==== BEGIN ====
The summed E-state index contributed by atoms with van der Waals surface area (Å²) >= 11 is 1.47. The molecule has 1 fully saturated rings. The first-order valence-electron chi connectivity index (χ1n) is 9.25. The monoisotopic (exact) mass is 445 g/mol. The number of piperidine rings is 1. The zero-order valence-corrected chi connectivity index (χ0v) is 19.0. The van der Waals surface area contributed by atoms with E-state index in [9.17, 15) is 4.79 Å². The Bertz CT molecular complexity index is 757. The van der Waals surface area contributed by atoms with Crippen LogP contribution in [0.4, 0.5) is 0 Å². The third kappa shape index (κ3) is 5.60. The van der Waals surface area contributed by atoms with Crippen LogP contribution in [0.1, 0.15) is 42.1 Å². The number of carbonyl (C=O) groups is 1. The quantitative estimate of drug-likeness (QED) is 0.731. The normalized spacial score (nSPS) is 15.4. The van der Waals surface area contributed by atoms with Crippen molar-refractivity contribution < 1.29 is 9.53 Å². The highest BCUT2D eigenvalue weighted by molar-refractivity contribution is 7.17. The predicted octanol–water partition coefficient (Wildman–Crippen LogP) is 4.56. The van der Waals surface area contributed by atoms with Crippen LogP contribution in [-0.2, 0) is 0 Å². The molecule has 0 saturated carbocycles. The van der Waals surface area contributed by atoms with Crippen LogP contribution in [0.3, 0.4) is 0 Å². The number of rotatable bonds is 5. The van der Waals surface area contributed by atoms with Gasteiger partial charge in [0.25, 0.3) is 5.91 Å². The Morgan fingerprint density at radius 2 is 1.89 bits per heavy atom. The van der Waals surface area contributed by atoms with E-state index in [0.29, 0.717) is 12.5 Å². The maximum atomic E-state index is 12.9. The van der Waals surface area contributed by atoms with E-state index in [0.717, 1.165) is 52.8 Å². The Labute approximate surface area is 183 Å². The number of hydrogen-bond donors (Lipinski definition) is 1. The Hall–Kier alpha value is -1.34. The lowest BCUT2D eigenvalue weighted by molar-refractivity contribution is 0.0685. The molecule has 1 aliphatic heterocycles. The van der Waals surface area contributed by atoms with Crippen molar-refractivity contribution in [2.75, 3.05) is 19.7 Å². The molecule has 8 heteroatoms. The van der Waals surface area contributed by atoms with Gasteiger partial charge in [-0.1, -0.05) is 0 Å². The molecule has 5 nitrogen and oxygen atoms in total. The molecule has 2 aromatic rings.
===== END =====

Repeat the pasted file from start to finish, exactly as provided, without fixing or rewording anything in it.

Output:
The summed E-state index contributed by atoms with van der Waals surface area (Å²) >= 11 is 1.47. The molecule has 1 fully saturated rings. The first-order valence-electron chi connectivity index (χ1n) is 9.25. The monoisotopic (exact) mass is 445 g/mol. The number of piperidine rings is 1. The zero-order valence-corrected chi connectivity index (χ0v) is 19.0. The van der Waals surface area contributed by atoms with E-state index in [9.17, 15) is 4.79 Å². The Bertz CT molecular complexity index is 757. The van der Waals surface area contributed by atoms with Crippen LogP contribution in [0.4, 0.5) is 0 Å². The third kappa shape index (κ3) is 5.60. The van der Waals surface area contributed by atoms with Crippen LogP contribution in [0.1, 0.15) is 42.1 Å². The number of carbonyl (C=O) groups is 1. The quantitative estimate of drug-likeness (QED) is 0.731. The normalized spacial score (nSPS) is 15.4. The van der Waals surface area contributed by atoms with Crippen molar-refractivity contribution < 1.29 is 9.53 Å². The highest BCUT2D eigenvalue weighted by molar-refractivity contribution is 7.17. The predicted octanol–water partition coefficient (Wildman–Crippen LogP) is 4.56. The van der Waals surface area contributed by atoms with Crippen LogP contribution in [-0.2, 0) is 0 Å². The molecule has 0 saturated carbocycles. The van der Waals surface area contributed by atoms with Crippen LogP contribution in [0.3, 0.4) is 0 Å². The number of rotatable bonds is 5. The van der Waals surface area contributed by atoms with Gasteiger partial charge in [0.25, 0.3) is 5.91 Å². The Morgan fingerprint density at radius 2 is 1.89 bits per heavy atom. The van der Waals surface area contributed by atoms with E-state index in [0.29, 0.717) is 12.5 Å². The maximum atomic E-state index is 12.9. The van der Waals surface area contributed by atoms with E-state index in [0.717, 1.165) is 52.8 Å². The Labute approximate surface area is 183 Å². The number of hydrogen-bond donors (Lipinski definition) is 1. The Hall–Kier alpha value is -1.34. The lowest BCUT2D eigenvalue weighted by molar-refractivity contribution is 0.0685. The molecule has 1 aliphatic heterocycles. The van der Waals surface area contributed by atoms with Crippen molar-refractivity contribution in [2.75, 3.05) is 19.7 Å². The molecule has 8 heteroatoms. The van der Waals surface area contributed by atoms with Gasteiger partial charge in [-0.1, -0.05) is 0 Å². The molecule has 5 nitrogen and oxygen atoms in total. The molecule has 2 aromatic rings.